Friday, December 21, 2007

Axis of Evil Comedy Tour

How about something Un-Christmassy today -- yet somehow germane.  

Yes, I'm talking about the "Axis of Evil Comedy Tour," a comedy trio (sometimes quartet) of Iranian-American Maz Jobrani, Palestinian-American Aaron Kader, and Egyptian-American Ahmed Ahmed.  The sometimes fourth member is also Palestinian-American.

I caught a You-Tube spot of one of their comedy routines and found myself looking for another, and another, and another.  Before I knew it, my morning meditation time had been consumed by stand-up comedy jokes about Iran's president and our president, airport security, and Osama bin Laden as champion hide-and-seek player.

My favorite skit was from Maz Jobrani, who mentioned that he had read about an Al Quaida application.  He wondered what would such an application look like:

Q:  What do you want to do as a member of al Quaida?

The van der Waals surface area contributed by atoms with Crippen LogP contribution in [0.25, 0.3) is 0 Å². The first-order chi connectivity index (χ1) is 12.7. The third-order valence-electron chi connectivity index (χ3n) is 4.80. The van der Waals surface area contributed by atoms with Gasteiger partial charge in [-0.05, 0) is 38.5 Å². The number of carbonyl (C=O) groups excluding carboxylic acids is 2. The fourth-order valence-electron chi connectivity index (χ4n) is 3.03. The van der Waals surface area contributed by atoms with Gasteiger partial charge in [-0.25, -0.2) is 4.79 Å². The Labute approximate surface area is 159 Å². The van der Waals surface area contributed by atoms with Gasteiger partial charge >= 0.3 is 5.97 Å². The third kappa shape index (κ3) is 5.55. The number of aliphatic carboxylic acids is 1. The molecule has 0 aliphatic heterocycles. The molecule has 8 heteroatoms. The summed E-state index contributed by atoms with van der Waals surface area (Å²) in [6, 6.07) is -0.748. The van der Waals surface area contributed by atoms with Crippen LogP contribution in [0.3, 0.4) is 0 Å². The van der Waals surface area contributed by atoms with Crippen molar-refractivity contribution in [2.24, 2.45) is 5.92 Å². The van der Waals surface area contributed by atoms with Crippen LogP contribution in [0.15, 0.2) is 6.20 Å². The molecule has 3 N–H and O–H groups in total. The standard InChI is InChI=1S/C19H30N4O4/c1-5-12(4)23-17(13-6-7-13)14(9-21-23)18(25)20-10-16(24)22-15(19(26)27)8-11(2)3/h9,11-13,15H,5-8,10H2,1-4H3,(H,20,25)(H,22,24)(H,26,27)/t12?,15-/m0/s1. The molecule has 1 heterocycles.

A: I want to blow myself up.

Q:  What are goals?
A:  I want to blow myself up.

Q: Do you have any references.
A: They blew themselves up.

Aside from poking fun at pretty much everyone -- themselves, their cultural baggage, the US and its cultural baggage -- they also deliver a real and sobering message.  All people are valuable and basically the same.  Most Muslims are just plain folks with a desire mostly to live a quiet and peaceful life.  They recount stories of spending religious holidays with Jewish and Christian friends -- and all the misadventures that can come from ignorance of each other's customs.  

This troupe -- who takes its name from President Bush's unfortunate State of the Union address in which he named Iran, Iraq and North Korea as the Axis of Evil -- focus on making their very mixed audience laugh together.  They quote a Jewish standup comic who says it's hard to hate someone if you're laughing with them.

The Axis of Evil Comedy Tour does use foul language typical of so many standup routines, so if you see them, be prepared.  On the other hand, I never really found it out of place.  Quite often, the situations they use for their material make me want to expand my vocabulary as well.

If you don't get bugged by colorful language, and if you're open to putting yourself in your neighbor's shoes, go see this group.  Check them out on the web.  You Tube has them, or you can go to their website: